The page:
They saw the Vegas Golden Knights come into being and immediately win three playoff rounds. They saw Calgary, Edmonton, Ottawa and Vancouver each advance to the Stanley Cup final. In fact, they’ve seen every other NHL franchise except one enjoy the kind of playoff breakthroughs that have eluded them for 16 long years.
And now the Toronto Maple Leafs have a chance to progress.
The current players take no responsibility for the 5,955 days that have passed since Joe Nieuwendyk and Ed Belfour led Toronto to a Game 7 victory over the Ottawa Senators on April 20, 2004, but they are now linked with a larger story.
That will certainly be on the minds of many people heading into Sunday night’s all-or-nothing Game 5 against the Columbus Blue Jackets.
This Stanley Cup qualifying series will immediately become part of the folklore of these regions if Toronto succeeds. The odds for the Maple Leafs to wipe out a 3-0 deficit with less than four minutes to go and win Friday’s game, after blowing their own 3-0 lead in an overtime loss 24 hours earlier, have was estimated to be around 1 in 140,000.
The obituaries were written about their season and they improbably found new life.
“The feeling after the game was great,” said Leafs coach Sheldon Keefe. “The amount of joy I have seen from our team exceeds anything I have seen from us. “
Forget the larger history of the organization, the core of the current group is feeling the weight of recent years. Auston Matthews spoke of the “ups and downs” they’ve suffered with back-to-back playoff losses to Boston and a six-game loss to Washington in 2017, and wanting to avoid writing the same old story.
He is one of seven players to play in each of those 23 playoff games, joined by Mitch Marner, William Nylander, Zach Hyman, Kasperi Kapanen, Morgan Rielly and Frederik Andersen.
They took on growing expectations and headed for a breakthrough. This is what Friday night could ultimately represent. Toronto played 1:59 with Andersen on the bench for an additional forward, completed 13 assists, generated five scoring chances and found the three goals needed to force overtime.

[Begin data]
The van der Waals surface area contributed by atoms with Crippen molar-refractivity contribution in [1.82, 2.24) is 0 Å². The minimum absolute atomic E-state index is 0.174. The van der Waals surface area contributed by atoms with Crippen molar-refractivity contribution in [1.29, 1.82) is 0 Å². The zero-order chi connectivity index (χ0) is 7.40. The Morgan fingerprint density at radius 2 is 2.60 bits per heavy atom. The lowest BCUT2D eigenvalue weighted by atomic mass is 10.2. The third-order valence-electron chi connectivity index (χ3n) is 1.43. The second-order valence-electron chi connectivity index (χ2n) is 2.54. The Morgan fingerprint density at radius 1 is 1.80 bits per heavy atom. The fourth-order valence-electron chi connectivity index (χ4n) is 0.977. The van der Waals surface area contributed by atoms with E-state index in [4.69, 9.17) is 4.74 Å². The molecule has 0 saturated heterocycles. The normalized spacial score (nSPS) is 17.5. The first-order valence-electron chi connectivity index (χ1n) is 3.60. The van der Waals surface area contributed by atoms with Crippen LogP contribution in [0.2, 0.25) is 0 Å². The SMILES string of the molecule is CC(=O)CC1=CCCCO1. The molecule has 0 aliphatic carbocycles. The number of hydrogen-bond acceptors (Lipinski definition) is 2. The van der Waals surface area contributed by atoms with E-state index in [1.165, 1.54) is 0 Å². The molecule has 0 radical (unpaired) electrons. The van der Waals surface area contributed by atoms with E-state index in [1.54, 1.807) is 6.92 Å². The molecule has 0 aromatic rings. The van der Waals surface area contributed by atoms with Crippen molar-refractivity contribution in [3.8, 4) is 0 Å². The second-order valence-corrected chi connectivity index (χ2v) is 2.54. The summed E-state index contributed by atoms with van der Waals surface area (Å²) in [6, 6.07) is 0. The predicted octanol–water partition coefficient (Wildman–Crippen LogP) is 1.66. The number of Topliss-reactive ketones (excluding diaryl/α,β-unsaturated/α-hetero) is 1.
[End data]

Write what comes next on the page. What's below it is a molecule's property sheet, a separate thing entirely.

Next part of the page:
Then Matthews ended a deadly power play after Rielly was tripped over by Blue Jackets captain Nick Foligno.
“I’ve never been in anything like this,” said veteran Leafs forward Jason Spezza, who was a 2003-04 Senators but did not play against Toronto on the night of the game. last playoff series.
“With the firepower that we have with these guys, the way they can put the puck in the net, we’re never out. And there is a great sense of trust in our group.
In the most unusual playoffs, they had a wild streak with Columbus.
A shutout for each team at the start, followed by consecutive returns of three goals. Swings are almost like something you would see in the NBA, rather than the NHL, with the Blue Jackets and Maple Leafs in the midst of a scoring frenzy.
The winner of Game 5 will draw the Tampa Bay Lightning, who played the round robin without captain Steven Stamkos and saw defenseman Victor Hedman leave Saturday’s game due to injury.
But as we have learned now, nothing should be taken for granted. Lightning coach Jon Cooper said half-jokingly, “Well, all three goals are not sure” when asked what challenge his team awaits.
On Sunday night, Toronto and Columbus will each look to lock things down with their seasons on the line. Take a lead and clear the life of their opponent.
“We can’t fight,” Marner said. “We know we can play a great defensive game when we put our minds to it – double check, forward check, without giving them a lot to come on the ice.
Spirits in small places.
A great opportunity to create new memories.